[DELTA]c = 1/D [partial derivative]c/[partial derivative]t,

where [DELTA] is the Laplace operator and D denotes the diffusion coefficient. Introducing spherical polar coordinates and assuming rotational symmetry about the origin, the diffusion equation reduces to

[[partial derivative].sup.2]c/[partial derivative][[rho].sup.2] + 2/[rho] [partial derivative]c/[[partial derivative][rho] = 1/D [partial derivative]c/[partial derivative]t, (6)

where the concentration is seen as a function of the radial coordinate [rho] and the time t, c = c([rho],t). We consider the boundary and initial conditions

c(-R, t) = c(R, t) = 1, t [greater than or equal to] > 0, (7) c([rho],0) = 0, -R < [rho] < R, (8)

respectively. The boundary condition (Eq. 7) is valid, if the concentration decrease outside the particle is negligible. The solution of the partial differential equation (Eq. 6) satisfying the boundary conditions (Eq. 7) as well as the initial condition (Eq. 8) can be obtained by Fourier's method. One gets


for -R < p < R and t [greater than or equal to] 0, see, e.g., Jost (2002). 200. The adapted model corresponds to a diffusion coefficient of D = 0.939 x [10.sup.-12] [m.sup.2]/min.


Fig. 6 shows the adaption of the diffusion model to the radial density obtained from the CLSM image of Fig. 6 for the optimal correction ratio [lambda]/[beta] = 200. Obviously, in this case the protein uptaking is driven by diffusion, only. As a further example we consider a series of beads under different processing times, see Figs. 4 and 7. It turns out that the diffusion coefficient D does not depend on t which means that D is independent of the concentration c.



Clearly, inside the spherical shell the protein uptaking is driven by diffusion, too. Because of the reduced pore space the diffusion is much smaller than in the case of reversible binding. Thus, from the mathematical point of view, irreversible binding can be modelled by the diffusion equation (Eq. 6) but with time varying boundary conditions. Let p denote the fraction of proteins in the spherical shell bounded at the inner surface of the bead, 0 < p < 1. Then the boundary and initial conditions (Eqs. 7 and 8) are replaced with c(R,t) = 1 and c(r,t) = p for t > 0 and c([rho], 0) = p for 0 < r < [rho] < R, respectively, where the time dependent radius r = r(t) with r(0) = R is subject to the ordinary differential equation


i.e., the total flow through the inner surface is proportional to the change of the volume of the spherical shell. See Fig. 8 for a hypothetical concentration profile. The unknown fraction p depends on the structure of the pore space of the bead. We assume that p is close to one. Notice that when the variable inner radius r drops 0, the protein uptaking process only follows the diffusion law (Eq. 6) with the boundary condition c(R,t) = 1.

In particular because of the unknown fraction p, the above problem is hard to solve. Thus we consider a simplified uptaking model where the growing of the spherical shell is proportional to the ratio of the internal surface area 4[pi][r.sup.2] and the external surface area 4[pi][R.sup.2]. It follows that the inner radius r of the shell as a function of the time t satisfies the ordinary differential equation

dr/dt = - [v.sub.0][[r.sup.2]/[R.sup.2],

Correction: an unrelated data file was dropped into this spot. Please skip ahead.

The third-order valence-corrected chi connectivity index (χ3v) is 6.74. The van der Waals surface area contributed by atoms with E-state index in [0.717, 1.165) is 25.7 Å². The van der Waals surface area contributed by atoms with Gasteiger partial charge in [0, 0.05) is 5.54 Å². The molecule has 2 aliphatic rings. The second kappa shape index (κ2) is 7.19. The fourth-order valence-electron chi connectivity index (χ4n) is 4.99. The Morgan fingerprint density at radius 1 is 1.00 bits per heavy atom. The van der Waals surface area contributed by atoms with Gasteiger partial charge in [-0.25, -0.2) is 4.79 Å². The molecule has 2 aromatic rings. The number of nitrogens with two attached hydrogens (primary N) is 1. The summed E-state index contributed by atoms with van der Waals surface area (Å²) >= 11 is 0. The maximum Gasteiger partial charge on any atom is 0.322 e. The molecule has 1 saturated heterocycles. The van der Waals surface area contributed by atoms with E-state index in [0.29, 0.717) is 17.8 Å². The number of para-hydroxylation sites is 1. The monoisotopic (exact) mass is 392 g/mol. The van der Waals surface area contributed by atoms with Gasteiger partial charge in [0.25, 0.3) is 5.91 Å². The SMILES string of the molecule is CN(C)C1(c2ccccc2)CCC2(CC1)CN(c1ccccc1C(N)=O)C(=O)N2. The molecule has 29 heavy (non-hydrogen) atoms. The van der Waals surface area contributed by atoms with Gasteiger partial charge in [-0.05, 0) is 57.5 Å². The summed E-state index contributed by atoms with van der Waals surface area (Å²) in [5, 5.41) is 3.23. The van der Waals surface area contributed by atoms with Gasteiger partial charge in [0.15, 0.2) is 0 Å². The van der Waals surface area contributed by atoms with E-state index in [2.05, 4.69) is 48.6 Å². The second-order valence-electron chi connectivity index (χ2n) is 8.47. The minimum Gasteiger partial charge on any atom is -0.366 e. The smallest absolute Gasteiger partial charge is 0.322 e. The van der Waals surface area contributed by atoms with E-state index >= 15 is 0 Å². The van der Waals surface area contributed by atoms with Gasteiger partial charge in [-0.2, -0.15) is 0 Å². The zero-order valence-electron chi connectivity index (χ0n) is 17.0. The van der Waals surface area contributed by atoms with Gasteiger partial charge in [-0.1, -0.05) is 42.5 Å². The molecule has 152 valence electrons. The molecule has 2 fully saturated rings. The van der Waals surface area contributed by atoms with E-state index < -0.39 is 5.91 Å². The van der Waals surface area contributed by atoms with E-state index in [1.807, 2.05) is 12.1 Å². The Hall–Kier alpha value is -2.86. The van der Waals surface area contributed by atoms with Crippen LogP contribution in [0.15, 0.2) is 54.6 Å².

with the initial condition r(0) = R. The solution is

r(t) = [R.sup.2]/[v.sub.0]t + R, t [greater than or equal to] 0. (9)

Here [v.sub.0] is a model parameter controlling the growing of the shell. It can be interpreted as a speed characterising the velocity of the proteins inside the shell. Small [v.sub.0] corresponds to a slow growing (a low decrease of r) and, vice-verse, large [v.sub.0] yields a fast growing. From Eq. 9 it follows that the speed v of the shell's growing is

v(t) = [v.sub.0][R.sup.2]/(v.sub.0]t + R].sup.2], t[greater than or equal to]0.

It decreases extremely fast with increasing incubation time t. Finally, we remark that the parameter [v.sub.0] is the initial speed, [v.sub.0] = v(0).


As an example we consider a series of spherical beads for increasing incubation time. Fig. 5 shows a part of this series for incubation times t = 4 min, t = 32 min, and t = 128 min, respectively. Fig. 9 shows inner radius r of the shell as a function of the incubation time t. The mathematical model given by Eq. 9 is adapted to the measurement values obtained from the complete series, where the parameter [v.sub.0] is determined by least squares method. It turns out that the model fits the experimental data well, if the true bead radius is reduced by the mean roughness depth of the bead surface. Here, we assume a reduced radius of R' = 22.5 [micro] which is due to a correspondingly roughness depth of the bead surface.

The disadvantage of the simplified uptaking model is that the parameter [v.sub.0] is not comparable with the diffusion coefficient D. In so far, reversible and irreversible and irreversible binding can not be compared quantitatively.



Industrial protein purification chromatography requires beads having high dynamic capacity. The dynamic depends on the nanostructure of the beads providing a fast diffusion of macromolecules combined with a high concentration of effective protein binding sites. The concentration profiles determined by the method presented in this article show that the same protein can penetrate in completely different ways depending only on a slight change of the pH-value within the aqueous puffer. This conspicuous behaviour has to be explained by constrains of inner structure and electrostatic interaction that affect the mobility of protein molecules within beads.